From Strategy and Policy Department
Feb. 19, 2013
NEWPORT, RI -- Beginning this month, forty one international officers embarked on a six month program of study at U.S. Naval War College (NWC). The students, who make up the Naval Staff College (NSC) Class 82, arrived from thirty six different countries and were joined by three US Naval officers. This six month course of study is a modified version of the one-year NSC course, including a similar field studies program (FSP) schedule.
The “Strategy and War” course is designed to teach students to think strategically about the effects of operations. It is the first of the four modules that NSC 82 students will complete. During the month long Strategy and War course the officers will study six conflicts, each presented in case study format: Masters of War; the American Revolution; World War II in the Pacific; the Vietnam War; the wars against al-Qaeda and Associated Movements; and War in the 21st Century. The first and last of these cases have long standing historical roots at the Naval War College. The Masters of War case study examines theoretical underpinnings associated with the study of strategy, as presented by Carl von Clausewitz and Sun Tzu. The NWC has featured a study of these masters since its earliest days. The last case draws from a practice pioneered by Alfred Thayer Mahan in 1902, when he published an article entitled “Retrospect and Prospect.” As the title suggests, Mahan gazed back across the 19th century to identify trends he could project forward into the twentieth. Today, we continue this concept by looking forward to the rest of the 21st Century.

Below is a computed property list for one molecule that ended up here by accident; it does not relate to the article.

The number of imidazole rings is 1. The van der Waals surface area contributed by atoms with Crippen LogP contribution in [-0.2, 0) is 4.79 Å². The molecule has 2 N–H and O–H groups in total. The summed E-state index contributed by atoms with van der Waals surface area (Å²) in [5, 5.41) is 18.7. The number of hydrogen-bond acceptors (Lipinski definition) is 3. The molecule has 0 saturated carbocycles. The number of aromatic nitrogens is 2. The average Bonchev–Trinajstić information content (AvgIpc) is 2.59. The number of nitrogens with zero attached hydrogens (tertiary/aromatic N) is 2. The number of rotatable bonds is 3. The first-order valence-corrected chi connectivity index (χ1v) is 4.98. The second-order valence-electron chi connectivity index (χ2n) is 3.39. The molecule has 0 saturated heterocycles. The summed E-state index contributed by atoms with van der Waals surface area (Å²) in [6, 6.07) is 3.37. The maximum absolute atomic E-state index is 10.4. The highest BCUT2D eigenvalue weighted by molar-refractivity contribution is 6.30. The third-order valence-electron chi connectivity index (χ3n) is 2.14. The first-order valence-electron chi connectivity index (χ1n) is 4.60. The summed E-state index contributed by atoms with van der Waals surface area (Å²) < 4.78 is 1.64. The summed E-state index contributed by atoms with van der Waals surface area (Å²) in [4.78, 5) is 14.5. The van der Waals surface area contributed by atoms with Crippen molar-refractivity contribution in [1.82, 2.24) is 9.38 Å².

"There are three components to each case that help officers better understand the linkage between how achieving operational objectives can best achieve the overall strategic and national objectives in any given situation.” said Lieutenant Colonel Rick Black, an Army faculty member in the department and coordinator of the S&W portion of the NSC 82 course. "Students complete a set of assigned readings for each case study, and then the civilian and military faculty from NWC's Strategy and Policy Department present two lectures on each case, followed by a three hour seminar moderated by a faculty member. The NSC staff organized the students into three seminars of 13-14 students each, with a balanced distribution of geographic areas represented in each seminar and one American officer in each. These seminar discussions really help bring everything together,” Lieutenant Colonel Black concluded.
Following the completion of the S&W portion of the course at the end of February, the NSC 82 students will move on to tackle the Joint Maritime Operations (JMO) portion of the program.